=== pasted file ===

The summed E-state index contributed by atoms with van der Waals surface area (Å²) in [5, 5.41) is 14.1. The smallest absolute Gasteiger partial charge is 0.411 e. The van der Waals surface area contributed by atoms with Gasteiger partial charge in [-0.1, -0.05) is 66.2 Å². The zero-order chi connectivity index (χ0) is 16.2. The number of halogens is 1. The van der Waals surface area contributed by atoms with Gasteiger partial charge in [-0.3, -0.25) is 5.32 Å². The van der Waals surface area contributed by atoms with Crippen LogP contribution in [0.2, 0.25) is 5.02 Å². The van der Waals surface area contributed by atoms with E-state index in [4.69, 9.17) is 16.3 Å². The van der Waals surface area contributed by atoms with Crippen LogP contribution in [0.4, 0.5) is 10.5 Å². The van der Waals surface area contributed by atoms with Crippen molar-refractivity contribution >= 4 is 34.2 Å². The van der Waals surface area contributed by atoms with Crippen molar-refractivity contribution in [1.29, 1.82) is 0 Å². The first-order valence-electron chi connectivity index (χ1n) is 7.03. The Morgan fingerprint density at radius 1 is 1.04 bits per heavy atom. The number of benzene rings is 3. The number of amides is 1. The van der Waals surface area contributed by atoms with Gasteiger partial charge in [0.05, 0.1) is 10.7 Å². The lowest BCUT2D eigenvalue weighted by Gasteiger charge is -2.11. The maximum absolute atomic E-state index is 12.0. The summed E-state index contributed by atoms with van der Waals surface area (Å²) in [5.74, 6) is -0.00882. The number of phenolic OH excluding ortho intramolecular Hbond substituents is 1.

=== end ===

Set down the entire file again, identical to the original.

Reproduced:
The summed E-state index contributed by atoms with van der Waals surface area (Å²) in [5, 5.41) is 14.1. The smallest absolute Gasteiger partial charge is 0.411 e. The van der Waals surface area contributed by atoms with Gasteiger partial charge in [-0.1, -0.05) is 66.2 Å². The zero-order chi connectivity index (χ0) is 16.2. The number of halogens is 1. The van der Waals surface area contributed by atoms with Gasteiger partial charge in [-0.3, -0.25) is 5.32 Å². The van der Waals surface area contributed by atoms with Crippen LogP contribution in [0.2, 0.25) is 5.02 Å². The van der Waals surface area contributed by atoms with E-state index in [4.69, 9.17) is 16.3 Å². The van der Waals surface area contributed by atoms with Crippen LogP contribution in [0.4, 0.5) is 10.5 Å². The van der Waals surface area contributed by atoms with Crippen molar-refractivity contribution >= 4 is 34.2 Å². The van der Waals surface area contributed by atoms with Crippen molar-refractivity contribution in [1.29, 1.82) is 0 Å². The first-order valence-electron chi connectivity index (χ1n) is 7.03. The Morgan fingerprint density at radius 1 is 1.04 bits per heavy atom. The number of benzene rings is 3. The number of amides is 1. The van der Waals surface area contributed by atoms with Gasteiger partial charge in [0.05, 0.1) is 10.7 Å². The lowest BCUT2D eigenvalue weighted by Gasteiger charge is -2.11. The maximum absolute atomic E-state index is 12.0. The summed E-state index contributed by atoms with van der Waals surface area (Å²) in [5.74, 6) is -0.00882. The number of phenolic OH excluding ortho intramolecular Hbond substituents is 1.